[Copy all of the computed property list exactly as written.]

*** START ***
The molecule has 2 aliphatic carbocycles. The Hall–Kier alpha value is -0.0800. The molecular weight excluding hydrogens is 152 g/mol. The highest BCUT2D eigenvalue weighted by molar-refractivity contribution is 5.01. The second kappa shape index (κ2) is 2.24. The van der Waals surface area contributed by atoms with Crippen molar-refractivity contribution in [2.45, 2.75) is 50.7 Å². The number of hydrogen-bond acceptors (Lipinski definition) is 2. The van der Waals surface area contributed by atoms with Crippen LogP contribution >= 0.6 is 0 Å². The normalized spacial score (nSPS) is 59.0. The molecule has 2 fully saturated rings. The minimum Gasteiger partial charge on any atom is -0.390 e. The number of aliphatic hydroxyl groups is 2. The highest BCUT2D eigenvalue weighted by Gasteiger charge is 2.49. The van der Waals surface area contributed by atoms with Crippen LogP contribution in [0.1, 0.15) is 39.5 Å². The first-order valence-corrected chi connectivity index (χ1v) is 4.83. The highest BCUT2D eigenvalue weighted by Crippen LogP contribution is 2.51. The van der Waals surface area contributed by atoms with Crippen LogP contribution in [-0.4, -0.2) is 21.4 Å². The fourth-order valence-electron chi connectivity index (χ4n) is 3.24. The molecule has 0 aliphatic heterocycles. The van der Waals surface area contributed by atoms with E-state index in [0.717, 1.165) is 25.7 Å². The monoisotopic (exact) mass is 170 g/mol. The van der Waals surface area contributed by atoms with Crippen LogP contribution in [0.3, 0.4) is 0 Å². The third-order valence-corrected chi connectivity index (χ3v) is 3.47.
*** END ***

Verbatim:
The molecule has 2 aliphatic carbocycles. The Hall–Kier alpha value is -0.0800. The molecular weight excluding hydrogens is 152 g/mol. The highest BCUT2D eigenvalue weighted by molar-refractivity contribution is 5.01. The second kappa shape index (κ2) is 2.24. The van der Waals surface area contributed by atoms with Crippen molar-refractivity contribution in [2.45, 2.75) is 50.7 Å². The number of hydrogen-bond acceptors (Lipinski definition) is 2. The van der Waals surface area contributed by atoms with Crippen LogP contribution >= 0.6 is 0 Å². The normalized spacial score (nSPS) is 59.0. The molecule has 2 fully saturated rings. The minimum Gasteiger partial charge on any atom is -0.390 e. The number of aliphatic hydroxyl groups is 2. The highest BCUT2D eigenvalue weighted by Gasteiger charge is 2.49. The van der Waals surface area contributed by atoms with Crippen LogP contribution in [0.1, 0.15) is 39.5 Å². The first-order valence-corrected chi connectivity index (χ1v) is 4.83. The highest BCUT2D eigenvalue weighted by Crippen LogP contribution is 2.51. The van der Waals surface area contributed by atoms with Crippen LogP contribution in [-0.4, -0.2) is 21.4 Å². The fourth-order valence-electron chi connectivity index (χ4n) is 3.24. The molecule has 0 aliphatic heterocycles. The van der Waals surface area contributed by atoms with E-state index in [0.717, 1.165) is 25.7 Å². The monoisotopic (exact) mass is 170 g/mol. The van der Waals surface area contributed by atoms with Crippen LogP contribution in [0.3, 0.4) is 0 Å². The third-order valence-corrected chi connectivity index (χ3v) is 3.47.